We like approaching the topic of enterprise sales by first categorizing this unique process as a complex endeavor. Simply consider the typical first-effort process of an enterprise software sale to a larger business:
- First contacts are made to either a referral, or to a contact identified by direct marketing activity.
- An initial discussion with this first individual reveals that additional contacts within the prospect business must be contacted to obtain additional information that may be useful to qualify the opportunity (or to proceed further, whatsoever, with the sales campaign).
- Subsequent discussions with other identified individuals are held, but the information obtained from these discussions is inconsistent
What we can glean from the above three points is that several different individuals within the same organization need to be contacted, simply as we open a campaign to sell software to a large organization. Further, we glean that (assuming that we had the foresight to include the very same questions in our script for our discussions with each of these individuals) the opinions of these individuals very often differ on key questions that we have included to qualify the value of this opportunity as a sales prospect worth our time. Therefore, it is entirely appropriate to label this activity as a complex series of interactions.
What should be apparent about this complex series of interactions is that it is absolutely vital that we collect as much information as possible through each of these opportunities to interact with prospects. Our sales campaign will very often fail should we approach a large organization with a set of general untested assumptions about an organization, its needs, the benefits that matter, etc. Any general, broad assumptions become meaningless once we begin an information collection process while maintaining an open mind and simply listening to what our contacts are expressing, theorizing, etc.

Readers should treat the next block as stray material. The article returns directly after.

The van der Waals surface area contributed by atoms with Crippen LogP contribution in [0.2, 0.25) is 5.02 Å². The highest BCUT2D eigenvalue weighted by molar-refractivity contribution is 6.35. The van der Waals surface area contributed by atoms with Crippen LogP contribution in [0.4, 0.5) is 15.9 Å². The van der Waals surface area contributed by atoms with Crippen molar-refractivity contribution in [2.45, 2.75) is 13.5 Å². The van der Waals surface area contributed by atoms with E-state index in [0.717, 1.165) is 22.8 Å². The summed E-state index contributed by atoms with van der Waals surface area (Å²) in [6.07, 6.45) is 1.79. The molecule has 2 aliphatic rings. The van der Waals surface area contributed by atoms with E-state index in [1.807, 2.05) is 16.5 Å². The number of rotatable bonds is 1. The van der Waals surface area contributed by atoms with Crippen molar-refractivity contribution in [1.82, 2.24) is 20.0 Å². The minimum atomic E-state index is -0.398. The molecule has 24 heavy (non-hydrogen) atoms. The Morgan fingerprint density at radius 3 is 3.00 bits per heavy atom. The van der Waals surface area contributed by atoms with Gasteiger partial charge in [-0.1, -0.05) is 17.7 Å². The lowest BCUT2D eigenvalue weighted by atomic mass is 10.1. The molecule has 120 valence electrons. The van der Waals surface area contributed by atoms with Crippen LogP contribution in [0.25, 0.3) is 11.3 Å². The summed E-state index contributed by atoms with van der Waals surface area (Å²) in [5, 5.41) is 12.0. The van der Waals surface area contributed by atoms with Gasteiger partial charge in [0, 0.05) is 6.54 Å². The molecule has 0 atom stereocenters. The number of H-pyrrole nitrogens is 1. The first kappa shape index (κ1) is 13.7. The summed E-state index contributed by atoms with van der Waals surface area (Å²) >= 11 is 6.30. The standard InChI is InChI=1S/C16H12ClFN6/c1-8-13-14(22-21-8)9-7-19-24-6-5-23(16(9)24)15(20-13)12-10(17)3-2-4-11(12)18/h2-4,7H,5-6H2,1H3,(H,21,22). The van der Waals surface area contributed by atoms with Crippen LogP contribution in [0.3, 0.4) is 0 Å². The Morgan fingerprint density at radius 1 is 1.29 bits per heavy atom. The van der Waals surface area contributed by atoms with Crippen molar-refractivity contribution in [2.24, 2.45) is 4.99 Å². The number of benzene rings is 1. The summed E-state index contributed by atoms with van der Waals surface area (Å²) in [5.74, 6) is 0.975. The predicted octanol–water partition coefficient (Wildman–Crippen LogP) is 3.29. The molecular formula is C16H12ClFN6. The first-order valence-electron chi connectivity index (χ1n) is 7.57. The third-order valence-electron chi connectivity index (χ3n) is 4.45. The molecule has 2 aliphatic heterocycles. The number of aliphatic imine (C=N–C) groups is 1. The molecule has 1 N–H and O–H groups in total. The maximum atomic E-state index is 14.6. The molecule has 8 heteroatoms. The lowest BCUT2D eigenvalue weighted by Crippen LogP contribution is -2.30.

Therefore, we think that the perfect personality type for at least the typical activities characteristic of the initial phase of sales campaigns for enterprise software is an individual who can make of an initial discussion with an otherwise unknown prospect a comfortable conversation where the prospect is invited to express as much information as possible. These initial conversations need not be approached as surveys, but, in fact, they have much of the same characteristics. The difference ought to be that the individual on the other end of the telephone conversation, or standing in front of your team, should have already been identified as someone worth the time it takes to go over your set of questions, meaning someone who truly will lose sleep some night should something go wrong with the computing systems that you are talking about.
We relish opportunities to work with innovative technology businesses looking to build organizations capable of successfully engaging in complex sales of enterprise software. Please contact Ira Michael Blonder at +1 631-673-2929 to further a discussion. You may also email Mike at firstname.lastname@example.org.
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